What is the Council and what does it do?
The University Council is the principal executive and policy-making body of the University. It has overall responsibility for the administration of the University, for defining its mission, for planning its work and for the management of its resources. It has the power to take such action as is necessary to discharge these responsibilities and, in carrying out its functions, consults the Regent House on questions of both decisions and policy.
The Council oversees relations between the University and both Colleges and outside bodies on many matters (other than those relating directly to the education and research programmes of the University, which are dealt with by the General Board). In carrying out its business, the Council is advised by an underpinning committee structure and is responsible for the appointment or nomination of certain members of various committees and for many student matters.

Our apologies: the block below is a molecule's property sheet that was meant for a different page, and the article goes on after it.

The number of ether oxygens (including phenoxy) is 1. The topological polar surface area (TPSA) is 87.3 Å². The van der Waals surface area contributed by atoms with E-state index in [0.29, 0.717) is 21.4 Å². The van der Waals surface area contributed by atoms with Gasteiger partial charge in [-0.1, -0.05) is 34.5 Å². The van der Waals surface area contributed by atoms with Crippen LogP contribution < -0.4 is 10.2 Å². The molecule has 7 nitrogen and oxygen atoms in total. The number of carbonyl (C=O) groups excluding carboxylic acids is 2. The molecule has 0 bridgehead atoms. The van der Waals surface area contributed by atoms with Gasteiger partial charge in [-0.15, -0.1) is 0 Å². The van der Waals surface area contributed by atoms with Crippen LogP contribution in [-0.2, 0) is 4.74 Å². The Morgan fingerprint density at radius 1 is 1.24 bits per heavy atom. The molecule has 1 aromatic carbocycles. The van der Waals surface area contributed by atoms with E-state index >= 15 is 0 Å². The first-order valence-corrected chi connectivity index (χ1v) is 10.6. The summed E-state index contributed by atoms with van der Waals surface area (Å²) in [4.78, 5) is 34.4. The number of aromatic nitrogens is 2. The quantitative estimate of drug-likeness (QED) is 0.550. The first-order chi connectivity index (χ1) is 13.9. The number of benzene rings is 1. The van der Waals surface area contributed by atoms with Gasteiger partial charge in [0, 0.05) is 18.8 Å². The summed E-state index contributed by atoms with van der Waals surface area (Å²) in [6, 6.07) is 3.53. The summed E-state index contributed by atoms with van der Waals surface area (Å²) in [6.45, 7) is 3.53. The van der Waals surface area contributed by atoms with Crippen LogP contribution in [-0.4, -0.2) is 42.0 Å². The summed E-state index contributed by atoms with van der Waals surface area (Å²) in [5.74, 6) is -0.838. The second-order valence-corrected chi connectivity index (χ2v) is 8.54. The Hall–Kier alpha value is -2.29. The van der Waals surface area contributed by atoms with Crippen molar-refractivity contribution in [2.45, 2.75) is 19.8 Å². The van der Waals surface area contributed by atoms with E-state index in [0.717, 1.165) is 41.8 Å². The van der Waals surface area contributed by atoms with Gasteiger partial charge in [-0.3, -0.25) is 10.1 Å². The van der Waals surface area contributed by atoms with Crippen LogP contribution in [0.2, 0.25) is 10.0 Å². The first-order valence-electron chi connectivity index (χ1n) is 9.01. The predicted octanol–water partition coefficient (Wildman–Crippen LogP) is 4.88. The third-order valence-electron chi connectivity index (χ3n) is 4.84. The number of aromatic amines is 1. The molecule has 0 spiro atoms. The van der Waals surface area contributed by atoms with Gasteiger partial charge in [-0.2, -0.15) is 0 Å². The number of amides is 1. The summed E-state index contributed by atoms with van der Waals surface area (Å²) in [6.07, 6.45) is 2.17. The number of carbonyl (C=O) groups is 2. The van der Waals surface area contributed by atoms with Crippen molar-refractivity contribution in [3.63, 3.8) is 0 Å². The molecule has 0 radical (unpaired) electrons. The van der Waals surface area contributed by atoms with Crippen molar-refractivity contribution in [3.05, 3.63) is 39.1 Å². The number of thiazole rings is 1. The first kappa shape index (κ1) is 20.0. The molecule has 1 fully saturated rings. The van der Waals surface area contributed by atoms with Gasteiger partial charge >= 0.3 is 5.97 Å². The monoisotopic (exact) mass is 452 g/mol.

The Council has two statutory committees - the Audit Committee and the Finance Committee [cam-only]. The latter, chaired by the Vice-Chancellor and including a number of external members, has powers delegated to it by the Council to advise on the management of the University's assets, including real property, monies and securities.
Who is on the Council?
The Council comprises the Chancellor (who does not usually attend), the Vice-Chancellor (who generally chairs), nineteen elected members and four external members, one of whom chairs the Audit Committee. The Registrary acts as secretary of the Council. The University is an exempt charity and therefore has charitable status; since the Council has responsibility for the general control and management of its administration, Council members are regarded as the University's charity trustees as well as the directors of the University as a corporate body. On election or appointment to the Council, members take on significant legal responsibilities and duties.